Inside This Issue - Opinion
Walgreens stays on the offensive
September 19th, 2011
by Jeffrey Woldt
Walgreens is keeping up the pressure on Express Scripts in their battle over contract renewal terms for 2012.
In June the drug chain revealed that next year it plans to stop filling prescriptions for patients whose pharmacy benefits are administered by Express Scripts, asserting that below-market reimbursement rates proposed by the pharmacy benefits manager would make it impossible to continue to deliver service. Walgreens has just issued a white paper that spells out what Express Scripts customers — both patients and payers — stand to lose if the impasse is not resolved before January 1.
The document stresses the ease of access to high-quality pharmacy care provided by the company’s 7,760 drug stores across the country, as well as the expanding array of related services available there. The ongoing transformation of the drug store into a true community health care center is exemplified by Walgreens’ emergence as a leader providing immunizations, with more than 26,000 of its pharmacists certified to administer them, and the presence of Take Care clinics in hundreds of outlets.
Those capabilities go hand in hand with efforts to secure a more expansive role for pharmacists. As more payers and policy makers come to understand that such professionals have an unmatched knowledge of medications and their impact on the body, pharmacists are increasingly moving away from a focus on the mechanics of dispensing and devoting more time to counseling. The result is better medication adherence, improved patient outcomes and reduced overall health care costs.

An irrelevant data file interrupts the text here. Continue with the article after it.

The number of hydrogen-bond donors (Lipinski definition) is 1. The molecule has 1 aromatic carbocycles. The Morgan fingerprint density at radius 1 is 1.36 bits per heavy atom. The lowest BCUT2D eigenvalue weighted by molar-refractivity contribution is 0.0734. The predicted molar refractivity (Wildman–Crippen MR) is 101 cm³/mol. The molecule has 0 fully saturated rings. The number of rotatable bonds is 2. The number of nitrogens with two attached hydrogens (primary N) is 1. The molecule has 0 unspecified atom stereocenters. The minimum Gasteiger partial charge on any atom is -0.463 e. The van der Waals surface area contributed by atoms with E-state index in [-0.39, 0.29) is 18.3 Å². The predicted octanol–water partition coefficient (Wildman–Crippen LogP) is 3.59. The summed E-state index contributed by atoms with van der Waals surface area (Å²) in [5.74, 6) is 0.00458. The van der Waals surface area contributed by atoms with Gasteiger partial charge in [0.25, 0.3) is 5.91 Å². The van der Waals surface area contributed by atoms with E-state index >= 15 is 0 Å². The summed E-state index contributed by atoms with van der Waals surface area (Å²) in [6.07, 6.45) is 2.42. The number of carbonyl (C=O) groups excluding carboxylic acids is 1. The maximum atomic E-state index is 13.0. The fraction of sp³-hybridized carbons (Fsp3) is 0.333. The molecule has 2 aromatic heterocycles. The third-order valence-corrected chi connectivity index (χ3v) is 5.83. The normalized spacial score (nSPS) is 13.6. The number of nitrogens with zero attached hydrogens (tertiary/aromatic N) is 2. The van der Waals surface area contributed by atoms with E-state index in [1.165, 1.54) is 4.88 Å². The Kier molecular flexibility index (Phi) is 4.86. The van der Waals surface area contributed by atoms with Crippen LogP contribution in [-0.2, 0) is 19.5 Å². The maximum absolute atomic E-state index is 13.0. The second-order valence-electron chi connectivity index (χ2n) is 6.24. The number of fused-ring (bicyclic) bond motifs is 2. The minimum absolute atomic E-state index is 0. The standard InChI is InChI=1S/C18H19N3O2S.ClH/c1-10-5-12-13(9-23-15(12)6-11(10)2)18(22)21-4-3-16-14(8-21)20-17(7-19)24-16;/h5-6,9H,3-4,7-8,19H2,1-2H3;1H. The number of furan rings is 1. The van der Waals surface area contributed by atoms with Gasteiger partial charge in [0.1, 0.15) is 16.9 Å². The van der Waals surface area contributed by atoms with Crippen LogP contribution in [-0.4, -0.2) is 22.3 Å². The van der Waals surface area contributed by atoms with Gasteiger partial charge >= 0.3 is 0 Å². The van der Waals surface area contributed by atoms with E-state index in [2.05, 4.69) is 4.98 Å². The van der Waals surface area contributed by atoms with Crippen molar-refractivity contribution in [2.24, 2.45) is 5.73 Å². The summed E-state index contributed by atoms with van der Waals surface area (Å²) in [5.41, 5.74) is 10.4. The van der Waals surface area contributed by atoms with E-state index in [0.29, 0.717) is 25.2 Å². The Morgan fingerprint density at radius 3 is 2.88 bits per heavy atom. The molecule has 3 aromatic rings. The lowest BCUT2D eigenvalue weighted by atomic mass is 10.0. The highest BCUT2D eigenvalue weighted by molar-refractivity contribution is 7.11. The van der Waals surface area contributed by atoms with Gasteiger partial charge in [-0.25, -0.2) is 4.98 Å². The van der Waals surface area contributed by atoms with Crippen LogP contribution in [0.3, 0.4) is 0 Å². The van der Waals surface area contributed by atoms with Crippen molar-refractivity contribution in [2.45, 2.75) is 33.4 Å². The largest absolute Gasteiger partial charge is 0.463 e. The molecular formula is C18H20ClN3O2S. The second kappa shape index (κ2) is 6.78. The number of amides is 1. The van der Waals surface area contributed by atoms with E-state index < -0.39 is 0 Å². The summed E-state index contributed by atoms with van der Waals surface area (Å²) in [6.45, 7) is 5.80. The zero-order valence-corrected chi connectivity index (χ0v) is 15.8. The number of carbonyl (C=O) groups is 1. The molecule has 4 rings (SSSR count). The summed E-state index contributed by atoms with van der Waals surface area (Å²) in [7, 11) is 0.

The Walgreens white paper stresses that its pharmacies make a real difference in all of those areas and do so at competitive prices. Among the tools the retailer uses to reduce costs for patients and payers are a program to encourage use of generic alternatives to more expensive branded medicines and the availability of 90-day prescriptions at retail.
Walgreens presents a strong case for the positive impact it has on the patients and payers that do business with Express Scripts under the current PBM paradigm. Compelling as it is, the argument will come as no surprise to those involved in retail pharmacy.
More interesting is the white paper’s assertion that employers and other health care payers have options for obtaining pharmacy care outside the existing model. "Walgreens can contract directly with plan sponsors, or help plan sponsors establish a custom retail pharmacy network, if consistent with their current PBM agreements," it states, and it goes on to suggest that payers explore alternatives with a benefits consultant or a broker or directly with Walgreens.
As in so many areas where it does business, the retailer’s willingness to challenge the status quo is admirable. Walgreens has a lot on the line in its dispute with Express Scripts (a projected 90 million scripts and $5.3 billion in revenue next year), a stake that could get considerably bigger if the planned merger between Express Scripts and Medco passes muster with regulators. Giving payers new ways to access pharmacy care will help preserve competition in an increasingly important health care sector.